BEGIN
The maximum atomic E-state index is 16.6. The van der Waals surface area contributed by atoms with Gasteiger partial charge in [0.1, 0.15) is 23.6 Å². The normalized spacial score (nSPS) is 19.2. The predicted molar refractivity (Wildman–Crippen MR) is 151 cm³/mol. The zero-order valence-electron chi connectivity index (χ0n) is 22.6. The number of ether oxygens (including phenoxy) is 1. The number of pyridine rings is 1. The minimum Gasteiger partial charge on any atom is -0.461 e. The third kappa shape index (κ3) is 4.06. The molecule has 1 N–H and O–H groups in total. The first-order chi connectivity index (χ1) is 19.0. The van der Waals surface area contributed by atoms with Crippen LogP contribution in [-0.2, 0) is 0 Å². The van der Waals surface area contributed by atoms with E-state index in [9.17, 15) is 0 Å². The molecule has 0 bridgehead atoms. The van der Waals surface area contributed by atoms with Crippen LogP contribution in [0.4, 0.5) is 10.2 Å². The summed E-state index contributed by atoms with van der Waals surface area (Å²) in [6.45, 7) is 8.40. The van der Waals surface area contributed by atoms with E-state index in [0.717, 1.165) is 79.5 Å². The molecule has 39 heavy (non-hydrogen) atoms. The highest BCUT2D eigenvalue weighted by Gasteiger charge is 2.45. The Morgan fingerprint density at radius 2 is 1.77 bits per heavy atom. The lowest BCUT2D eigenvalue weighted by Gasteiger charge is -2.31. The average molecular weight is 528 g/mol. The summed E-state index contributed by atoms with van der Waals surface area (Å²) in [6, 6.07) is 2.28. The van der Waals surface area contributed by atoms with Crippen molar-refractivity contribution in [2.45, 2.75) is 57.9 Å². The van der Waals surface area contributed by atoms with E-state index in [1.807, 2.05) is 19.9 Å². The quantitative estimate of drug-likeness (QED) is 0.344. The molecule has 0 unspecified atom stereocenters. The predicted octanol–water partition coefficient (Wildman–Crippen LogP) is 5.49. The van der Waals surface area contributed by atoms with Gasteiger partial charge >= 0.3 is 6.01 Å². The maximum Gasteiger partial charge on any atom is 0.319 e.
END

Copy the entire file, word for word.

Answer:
The maximum atomic E-state index is 16.6. The van der Waals surface area contributed by atoms with Gasteiger partial charge in [0.1, 0.15) is 23.6 Å². The normalized spacial score (nSPS) is 19.2. The predicted molar refractivity (Wildman–Crippen MR) is 151 cm³/mol. The zero-order valence-electron chi connectivity index (χ0n) is 22.6. The number of ether oxygens (including phenoxy) is 1. The number of pyridine rings is 1. The minimum Gasteiger partial charge on any atom is -0.461 e. The third kappa shape index (κ3) is 4.06. The molecule has 1 N–H and O–H groups in total. The first-order chi connectivity index (χ1) is 19.0. The van der Waals surface area contributed by atoms with Crippen LogP contribution in [-0.2, 0) is 0 Å². The van der Waals surface area contributed by atoms with E-state index in [9.17, 15) is 0 Å². The molecule has 0 bridgehead atoms. The van der Waals surface area contributed by atoms with Crippen LogP contribution in [0.4, 0.5) is 10.2 Å². The summed E-state index contributed by atoms with van der Waals surface area (Å²) in [6.45, 7) is 8.40. The van der Waals surface area contributed by atoms with E-state index in [0.717, 1.165) is 79.5 Å². The molecule has 39 heavy (non-hydrogen) atoms. The highest BCUT2D eigenvalue weighted by Gasteiger charge is 2.45. The Morgan fingerprint density at radius 2 is 1.77 bits per heavy atom. The lowest BCUT2D eigenvalue weighted by Gasteiger charge is -2.31. The average molecular weight is 528 g/mol. The summed E-state index contributed by atoms with van der Waals surface area (Å²) in [6, 6.07) is 2.28. The van der Waals surface area contributed by atoms with Crippen molar-refractivity contribution in [2.45, 2.75) is 57.9 Å². The van der Waals surface area contributed by atoms with E-state index in [1.807, 2.05) is 19.9 Å². The quantitative estimate of drug-likeness (QED) is 0.344. The molecule has 0 unspecified atom stereocenters. The predicted octanol–water partition coefficient (Wildman–Crippen LogP) is 5.49. The van der Waals surface area contributed by atoms with Gasteiger partial charge >= 0.3 is 6.01 Å². The maximum Gasteiger partial charge on any atom is 0.319 e.